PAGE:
With this development, the people of the region seem certain to make an increasing contribution to the development of the state as a handful of them can now afford the luxury of education and access to good amenities. It is clear in hindsight that the Governor’s effort will not only give the people sense to feel that they have a governor that cares but act as a technique to support the people understand the Governor’s vision.
On the other hands, like every new invention which comes with opportunities and challenges, the Senate’s recent order on February 18 that the International Oil Companies (IOCs) should relocate their headquarters from Abuja and Lagos to their former base in the Niger Delta region, is another helping hand that if implemented, will expiate FG’s sins of neglect of the region, threaten the status quo, and stir up anxiety among the International Oil Companies operating in the region who sees a call for participation in Corporate Social Responsibility(CSR) in their host communities as a dangerous fiction designed to rip the operators off.
To explain, it was in the news that Chairman of the Senate Committee on Ethics, Privileges and Public Petition, Senator Ayo Akinyelure, at a public hearing with the Peace Development, Security and Humanitarian Rights Association of Niger Delta, which had petitioned the upper chamber of the National Assembly to seek amends on the matter, directed the IOCs to relocate their corporate headquarters to the Niger Delta region without further delay-noting that relocating their headquarters to the oil-producing areas would boost the internally generated revenues of the host states through taxation.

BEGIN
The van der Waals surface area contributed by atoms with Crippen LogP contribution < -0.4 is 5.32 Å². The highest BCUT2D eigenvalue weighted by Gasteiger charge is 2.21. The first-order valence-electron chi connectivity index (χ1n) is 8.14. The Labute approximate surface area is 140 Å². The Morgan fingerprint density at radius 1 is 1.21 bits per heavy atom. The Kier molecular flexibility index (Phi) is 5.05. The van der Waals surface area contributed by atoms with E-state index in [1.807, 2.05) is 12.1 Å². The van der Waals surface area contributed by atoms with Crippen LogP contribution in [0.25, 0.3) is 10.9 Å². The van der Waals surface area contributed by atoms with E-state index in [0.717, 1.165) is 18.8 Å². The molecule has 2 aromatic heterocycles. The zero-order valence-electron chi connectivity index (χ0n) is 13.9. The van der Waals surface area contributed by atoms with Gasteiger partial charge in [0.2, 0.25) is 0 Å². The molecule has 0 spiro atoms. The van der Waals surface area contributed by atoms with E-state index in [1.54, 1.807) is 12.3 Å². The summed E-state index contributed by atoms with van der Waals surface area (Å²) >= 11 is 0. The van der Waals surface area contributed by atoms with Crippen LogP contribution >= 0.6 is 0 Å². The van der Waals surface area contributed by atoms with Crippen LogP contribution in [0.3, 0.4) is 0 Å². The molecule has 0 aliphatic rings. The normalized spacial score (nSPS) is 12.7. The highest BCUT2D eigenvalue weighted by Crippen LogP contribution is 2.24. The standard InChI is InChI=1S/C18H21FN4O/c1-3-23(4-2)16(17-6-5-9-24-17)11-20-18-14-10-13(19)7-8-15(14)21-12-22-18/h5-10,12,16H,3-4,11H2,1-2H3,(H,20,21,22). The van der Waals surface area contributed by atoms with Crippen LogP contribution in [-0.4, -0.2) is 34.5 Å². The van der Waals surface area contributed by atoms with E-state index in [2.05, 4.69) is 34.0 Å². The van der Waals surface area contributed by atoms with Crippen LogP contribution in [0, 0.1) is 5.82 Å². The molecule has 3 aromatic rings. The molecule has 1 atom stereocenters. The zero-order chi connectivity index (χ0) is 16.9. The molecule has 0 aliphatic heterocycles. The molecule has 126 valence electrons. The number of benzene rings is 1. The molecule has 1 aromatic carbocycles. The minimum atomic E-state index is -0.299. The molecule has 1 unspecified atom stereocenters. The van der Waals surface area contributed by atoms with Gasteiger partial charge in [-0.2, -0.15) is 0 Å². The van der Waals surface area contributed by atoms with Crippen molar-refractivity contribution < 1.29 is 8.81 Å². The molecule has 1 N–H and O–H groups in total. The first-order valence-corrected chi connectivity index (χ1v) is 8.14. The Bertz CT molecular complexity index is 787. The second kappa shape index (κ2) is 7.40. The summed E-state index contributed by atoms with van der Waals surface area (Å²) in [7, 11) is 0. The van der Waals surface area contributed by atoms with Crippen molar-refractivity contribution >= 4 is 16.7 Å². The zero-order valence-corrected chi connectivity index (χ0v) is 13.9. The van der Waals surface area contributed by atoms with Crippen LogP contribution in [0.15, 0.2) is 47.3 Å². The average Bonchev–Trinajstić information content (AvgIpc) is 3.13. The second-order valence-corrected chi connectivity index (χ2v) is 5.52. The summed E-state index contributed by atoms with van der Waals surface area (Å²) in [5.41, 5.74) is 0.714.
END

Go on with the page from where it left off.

Arguably a well-considered decision. Particularly as Nigerians with critical interest have in different times and places argued that the Headquarters of International Oil Companies (IOCs) and government agency such as the National Oil Spill Detection and Response Agency (NOSDRA), Nigeria National Petroleum Corporation (NNPC) and its subsidiaries have no business being in Abuja or Lagos since the chunk of its responsibility is in the Niger Delta region.
By this decision, the Senate leadership has in my view, established the passion for their purpose, led with their hearts as well as their head; they have re-engineered a long term, meaningful relationships between the operators and the people of the region. From this effort, it will not be out of place to classify them to a group Bill George, Peter Sims and Andrew N. Mclean, in their academic research addressed as authentic leaders.
The reasons are compelling; separate from empowering more people in the host communities with thousands of business opportunity around the move if executed, there are historical examples with vivid images to support the fact that their relocation will not only open up the region but bring about massive infrastructural deployment in the area.
Consider the striking quality in intensity, depth of commitment and sincerity in activities of the Egbema/Gbaramatu Communities Development Foundation, a Chevron Nigeria Limited Regional Host Communities Development initiative, with a template that deals directly with the host community; and has within the period of its existence brought consciousness of leadership, dedication and a sense of destiny to the people of the region.
From the above experience, the question may be asked; if Chevron could demonstrate such form of good neighborliness when its corporate headquarters is located in faraway Lagos, what will the experience look like if sited in Warri West Local Government Area of Delta state-an area that functions as its largest operational base?
While the people of the Niger Delta await the implementation of this directive by the senate committee, it is important to remind Governor Okowa and of course the IOCs that more work needs to be done and more reforms to be made especially in the area of employment generation.
Jerome-Mario Utomi (email@example.com), is a Lagos-Based Media Consultant.